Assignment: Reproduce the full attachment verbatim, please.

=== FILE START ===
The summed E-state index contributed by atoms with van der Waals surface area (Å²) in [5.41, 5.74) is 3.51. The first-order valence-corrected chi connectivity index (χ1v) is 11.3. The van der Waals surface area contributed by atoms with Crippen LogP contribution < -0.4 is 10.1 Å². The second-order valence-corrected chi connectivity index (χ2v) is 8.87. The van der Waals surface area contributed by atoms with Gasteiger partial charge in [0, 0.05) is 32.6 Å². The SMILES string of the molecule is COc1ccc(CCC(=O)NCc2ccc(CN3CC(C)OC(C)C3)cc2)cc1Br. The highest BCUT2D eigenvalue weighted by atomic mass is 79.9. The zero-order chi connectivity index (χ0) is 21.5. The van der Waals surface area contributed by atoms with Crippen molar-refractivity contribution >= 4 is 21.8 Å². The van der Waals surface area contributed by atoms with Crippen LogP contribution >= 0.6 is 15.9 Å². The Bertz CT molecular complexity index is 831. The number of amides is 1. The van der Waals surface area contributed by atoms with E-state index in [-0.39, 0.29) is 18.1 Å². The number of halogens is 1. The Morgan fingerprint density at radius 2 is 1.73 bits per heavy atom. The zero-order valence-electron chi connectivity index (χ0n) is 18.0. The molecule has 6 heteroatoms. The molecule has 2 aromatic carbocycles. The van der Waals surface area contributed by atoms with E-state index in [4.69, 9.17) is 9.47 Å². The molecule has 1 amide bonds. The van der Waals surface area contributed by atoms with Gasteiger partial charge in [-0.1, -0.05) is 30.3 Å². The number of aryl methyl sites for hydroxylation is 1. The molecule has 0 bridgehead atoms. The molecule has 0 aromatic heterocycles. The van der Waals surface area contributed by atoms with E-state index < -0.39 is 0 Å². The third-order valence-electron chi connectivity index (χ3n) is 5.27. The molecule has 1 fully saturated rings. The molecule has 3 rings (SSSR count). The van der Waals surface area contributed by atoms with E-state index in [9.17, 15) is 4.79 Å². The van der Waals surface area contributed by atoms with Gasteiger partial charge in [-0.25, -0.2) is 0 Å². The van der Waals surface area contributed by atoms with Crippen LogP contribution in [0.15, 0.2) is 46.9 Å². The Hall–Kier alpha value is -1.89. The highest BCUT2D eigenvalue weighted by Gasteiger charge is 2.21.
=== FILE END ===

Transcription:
The summed E-state index contributed by atoms with van der Waals surface area (Å²) in [5.41, 5.74) is 3.51. The first-order valence-corrected chi connectivity index (χ1v) is 11.3. The van der Waals surface area contributed by atoms with Crippen LogP contribution < -0.4 is 10.1 Å². The second-order valence-corrected chi connectivity index (χ2v) is 8.87. The van der Waals surface area contributed by atoms with Gasteiger partial charge in [0, 0.05) is 32.6 Å². The SMILES string of the molecule is COc1ccc(CCC(=O)NCc2ccc(CN3CC(C)OC(C)C3)cc2)cc1Br. The highest BCUT2D eigenvalue weighted by atomic mass is 79.9. The zero-order chi connectivity index (χ0) is 21.5. The van der Waals surface area contributed by atoms with Crippen molar-refractivity contribution >= 4 is 21.8 Å². The van der Waals surface area contributed by atoms with Crippen LogP contribution >= 0.6 is 15.9 Å². The Bertz CT molecular complexity index is 831. The number of amides is 1. The van der Waals surface area contributed by atoms with E-state index in [-0.39, 0.29) is 18.1 Å². The number of halogens is 1. The Morgan fingerprint density at radius 2 is 1.73 bits per heavy atom. The zero-order valence-electron chi connectivity index (χ0n) is 18.0. The molecule has 6 heteroatoms. The molecule has 2 aromatic carbocycles. The van der Waals surface area contributed by atoms with E-state index in [4.69, 9.17) is 9.47 Å². The molecule has 1 amide bonds. The van der Waals surface area contributed by atoms with Gasteiger partial charge in [-0.1, -0.05) is 30.3 Å². The number of aryl methyl sites for hydroxylation is 1. The molecule has 0 bridgehead atoms. The molecule has 0 aromatic heterocycles. The van der Waals surface area contributed by atoms with E-state index < -0.39 is 0 Å². The third-order valence-electron chi connectivity index (χ3n) is 5.27. The molecule has 1 fully saturated rings. The molecule has 3 rings (SSSR count). The van der Waals surface area contributed by atoms with E-state index in [9.17, 15) is 4.79 Å². The van der Waals surface area contributed by atoms with Gasteiger partial charge in [-0.25, -0.2) is 0 Å². The van der Waals surface area contributed by atoms with Crippen LogP contribution in [0.15, 0.2) is 46.9 Å². The Hall–Kier alpha value is -1.89. The highest BCUT2D eigenvalue weighted by Gasteiger charge is 2.21.